Hand-pinched porcelain clay bowl
This tiny, impossibly thin bowl is as delicate as it is functional. The brightly colored speckled finish is vibrant and subtle at the same time, and reminds us of a confetti cake. We love that the bowl can sit on an altar or dresser, safeguarding rings or crystals, or can be used for spices, salts or chopped herbs in the kitchen or on a table.
The colored speckles in the clay are made by hand-mixed, ground, fired and sifted. The bowl itself is hand-pinched from the center out to the rim, as far as the porcelain clay will stretch. That makes for an organic form, giving each bowl different waves, grooves, shape and personality. The speckles are then wedged into the porcelain. No two works are exactly alike.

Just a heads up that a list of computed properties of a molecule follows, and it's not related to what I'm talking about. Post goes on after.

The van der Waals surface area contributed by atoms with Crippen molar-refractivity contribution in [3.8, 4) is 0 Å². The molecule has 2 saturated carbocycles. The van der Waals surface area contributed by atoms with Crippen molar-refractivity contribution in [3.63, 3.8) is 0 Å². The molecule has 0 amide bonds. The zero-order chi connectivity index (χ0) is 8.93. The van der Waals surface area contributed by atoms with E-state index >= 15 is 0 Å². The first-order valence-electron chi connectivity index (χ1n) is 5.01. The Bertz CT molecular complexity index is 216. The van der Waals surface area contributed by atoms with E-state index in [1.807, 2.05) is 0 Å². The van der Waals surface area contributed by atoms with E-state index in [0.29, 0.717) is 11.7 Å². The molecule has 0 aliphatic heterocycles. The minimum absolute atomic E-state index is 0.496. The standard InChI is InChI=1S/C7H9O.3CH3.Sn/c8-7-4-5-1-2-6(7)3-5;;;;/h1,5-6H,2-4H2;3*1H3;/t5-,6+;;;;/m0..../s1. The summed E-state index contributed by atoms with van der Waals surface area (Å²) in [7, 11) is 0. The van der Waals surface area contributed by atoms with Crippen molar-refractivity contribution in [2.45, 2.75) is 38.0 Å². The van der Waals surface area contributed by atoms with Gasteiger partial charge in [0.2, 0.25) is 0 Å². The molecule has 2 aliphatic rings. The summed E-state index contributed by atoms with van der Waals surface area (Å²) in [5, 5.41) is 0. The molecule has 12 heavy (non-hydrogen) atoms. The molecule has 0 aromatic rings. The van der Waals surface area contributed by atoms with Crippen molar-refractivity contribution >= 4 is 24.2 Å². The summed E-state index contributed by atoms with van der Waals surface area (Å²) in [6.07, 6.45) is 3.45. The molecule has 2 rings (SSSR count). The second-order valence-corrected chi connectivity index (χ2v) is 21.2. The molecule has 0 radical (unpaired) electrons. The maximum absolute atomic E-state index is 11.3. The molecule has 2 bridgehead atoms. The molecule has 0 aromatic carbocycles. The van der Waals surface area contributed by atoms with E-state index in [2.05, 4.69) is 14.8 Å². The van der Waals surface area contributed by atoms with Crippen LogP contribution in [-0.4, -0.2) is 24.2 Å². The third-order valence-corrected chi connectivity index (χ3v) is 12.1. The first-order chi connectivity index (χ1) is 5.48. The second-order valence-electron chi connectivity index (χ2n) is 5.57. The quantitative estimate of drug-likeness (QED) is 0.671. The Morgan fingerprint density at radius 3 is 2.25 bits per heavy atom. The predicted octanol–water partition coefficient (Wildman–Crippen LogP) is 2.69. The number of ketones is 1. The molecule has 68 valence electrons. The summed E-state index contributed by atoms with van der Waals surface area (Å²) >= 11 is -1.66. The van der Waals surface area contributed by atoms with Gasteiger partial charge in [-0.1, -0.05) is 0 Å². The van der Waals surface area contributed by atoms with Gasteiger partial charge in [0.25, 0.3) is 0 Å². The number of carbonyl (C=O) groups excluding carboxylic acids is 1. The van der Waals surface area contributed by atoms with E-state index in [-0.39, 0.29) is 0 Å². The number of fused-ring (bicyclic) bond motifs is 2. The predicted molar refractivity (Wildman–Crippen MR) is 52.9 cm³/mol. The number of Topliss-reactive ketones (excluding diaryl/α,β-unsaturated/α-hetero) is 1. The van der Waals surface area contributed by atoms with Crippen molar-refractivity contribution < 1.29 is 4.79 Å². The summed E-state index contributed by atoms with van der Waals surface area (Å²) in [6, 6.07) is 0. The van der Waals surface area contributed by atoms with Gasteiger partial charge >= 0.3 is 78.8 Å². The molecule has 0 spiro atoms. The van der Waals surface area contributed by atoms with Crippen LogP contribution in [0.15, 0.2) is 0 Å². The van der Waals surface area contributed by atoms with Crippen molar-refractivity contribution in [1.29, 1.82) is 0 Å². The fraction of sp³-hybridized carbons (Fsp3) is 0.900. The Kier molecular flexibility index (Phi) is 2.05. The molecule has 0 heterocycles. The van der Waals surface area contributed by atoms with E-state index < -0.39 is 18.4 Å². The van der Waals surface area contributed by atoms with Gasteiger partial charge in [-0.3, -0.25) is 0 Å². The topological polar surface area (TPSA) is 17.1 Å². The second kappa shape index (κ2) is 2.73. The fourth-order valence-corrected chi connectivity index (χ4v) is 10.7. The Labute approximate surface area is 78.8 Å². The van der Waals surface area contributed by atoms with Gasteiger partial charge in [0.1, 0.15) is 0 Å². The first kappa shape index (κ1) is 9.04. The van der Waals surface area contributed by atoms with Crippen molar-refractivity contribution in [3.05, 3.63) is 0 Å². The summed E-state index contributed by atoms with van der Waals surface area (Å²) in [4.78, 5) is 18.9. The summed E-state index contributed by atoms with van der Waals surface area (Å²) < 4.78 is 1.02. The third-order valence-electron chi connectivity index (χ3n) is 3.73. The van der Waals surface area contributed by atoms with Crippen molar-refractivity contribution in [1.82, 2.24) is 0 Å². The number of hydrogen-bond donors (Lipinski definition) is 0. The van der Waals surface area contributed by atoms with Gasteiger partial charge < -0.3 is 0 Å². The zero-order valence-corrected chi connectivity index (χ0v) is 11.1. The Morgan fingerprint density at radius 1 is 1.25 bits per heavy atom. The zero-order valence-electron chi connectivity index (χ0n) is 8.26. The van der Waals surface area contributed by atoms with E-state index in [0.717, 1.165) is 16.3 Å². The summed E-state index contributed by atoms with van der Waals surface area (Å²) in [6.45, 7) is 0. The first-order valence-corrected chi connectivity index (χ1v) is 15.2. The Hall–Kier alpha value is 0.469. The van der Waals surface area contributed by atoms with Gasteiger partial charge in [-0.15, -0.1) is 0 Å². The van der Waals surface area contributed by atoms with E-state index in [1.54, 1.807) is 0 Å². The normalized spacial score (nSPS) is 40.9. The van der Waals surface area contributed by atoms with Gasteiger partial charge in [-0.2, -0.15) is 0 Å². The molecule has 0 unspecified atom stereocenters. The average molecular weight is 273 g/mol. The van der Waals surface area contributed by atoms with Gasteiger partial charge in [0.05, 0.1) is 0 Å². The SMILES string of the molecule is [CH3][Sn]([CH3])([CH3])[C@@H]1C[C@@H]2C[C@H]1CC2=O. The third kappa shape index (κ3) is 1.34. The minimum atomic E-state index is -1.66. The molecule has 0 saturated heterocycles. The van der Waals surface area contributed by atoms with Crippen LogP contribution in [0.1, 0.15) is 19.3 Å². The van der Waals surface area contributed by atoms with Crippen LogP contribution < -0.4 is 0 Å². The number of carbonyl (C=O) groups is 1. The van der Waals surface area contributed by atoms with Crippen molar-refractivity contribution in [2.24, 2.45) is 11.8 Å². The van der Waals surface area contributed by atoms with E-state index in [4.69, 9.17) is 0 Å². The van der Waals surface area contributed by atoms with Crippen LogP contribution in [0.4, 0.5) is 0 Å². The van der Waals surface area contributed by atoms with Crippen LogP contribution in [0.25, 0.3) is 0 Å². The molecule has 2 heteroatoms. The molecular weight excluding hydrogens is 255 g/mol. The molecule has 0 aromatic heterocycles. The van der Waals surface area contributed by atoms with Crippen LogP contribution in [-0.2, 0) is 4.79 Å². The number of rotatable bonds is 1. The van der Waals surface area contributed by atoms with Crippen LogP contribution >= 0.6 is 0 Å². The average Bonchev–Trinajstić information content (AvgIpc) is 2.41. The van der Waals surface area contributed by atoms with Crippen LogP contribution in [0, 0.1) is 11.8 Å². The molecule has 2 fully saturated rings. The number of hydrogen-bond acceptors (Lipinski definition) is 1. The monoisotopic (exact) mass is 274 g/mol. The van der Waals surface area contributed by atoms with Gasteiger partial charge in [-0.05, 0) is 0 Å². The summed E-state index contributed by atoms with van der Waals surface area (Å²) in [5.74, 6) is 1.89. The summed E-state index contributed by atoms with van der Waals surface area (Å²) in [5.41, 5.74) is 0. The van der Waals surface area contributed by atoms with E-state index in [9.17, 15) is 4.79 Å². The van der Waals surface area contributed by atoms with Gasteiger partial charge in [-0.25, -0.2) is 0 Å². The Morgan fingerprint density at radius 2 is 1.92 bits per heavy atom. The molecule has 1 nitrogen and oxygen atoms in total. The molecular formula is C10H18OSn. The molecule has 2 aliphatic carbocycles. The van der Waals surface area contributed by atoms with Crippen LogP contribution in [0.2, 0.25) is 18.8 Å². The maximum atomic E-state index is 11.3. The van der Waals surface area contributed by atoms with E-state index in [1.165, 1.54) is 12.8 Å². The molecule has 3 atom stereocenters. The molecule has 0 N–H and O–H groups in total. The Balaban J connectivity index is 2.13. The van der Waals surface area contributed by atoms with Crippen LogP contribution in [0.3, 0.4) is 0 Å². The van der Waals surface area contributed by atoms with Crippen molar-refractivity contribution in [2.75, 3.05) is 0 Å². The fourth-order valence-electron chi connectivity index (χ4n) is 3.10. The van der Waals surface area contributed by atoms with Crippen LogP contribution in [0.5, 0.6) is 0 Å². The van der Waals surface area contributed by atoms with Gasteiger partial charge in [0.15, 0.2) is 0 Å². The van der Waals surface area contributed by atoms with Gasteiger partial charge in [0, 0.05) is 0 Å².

Isabel Halley’s slightly rustic, shimmering, heirloom-quality pottery is, in part, inspired by her Louisiana grandmother’s formal gold-rimmed china. The artist, who grew up in New York, has a fascination with early 20th Century English porcelain, but modernizes that look with her own pinch process. The master ceramicist started sculpting items in kindergarten-with Silly Putty and other types of kids-but after ceramics classes and a degree in visual arts, she switched to more adult materials, like porcelain, to craft a line of pearly pieces. Like the human spirit, her art is imperfect and perfect all at once.
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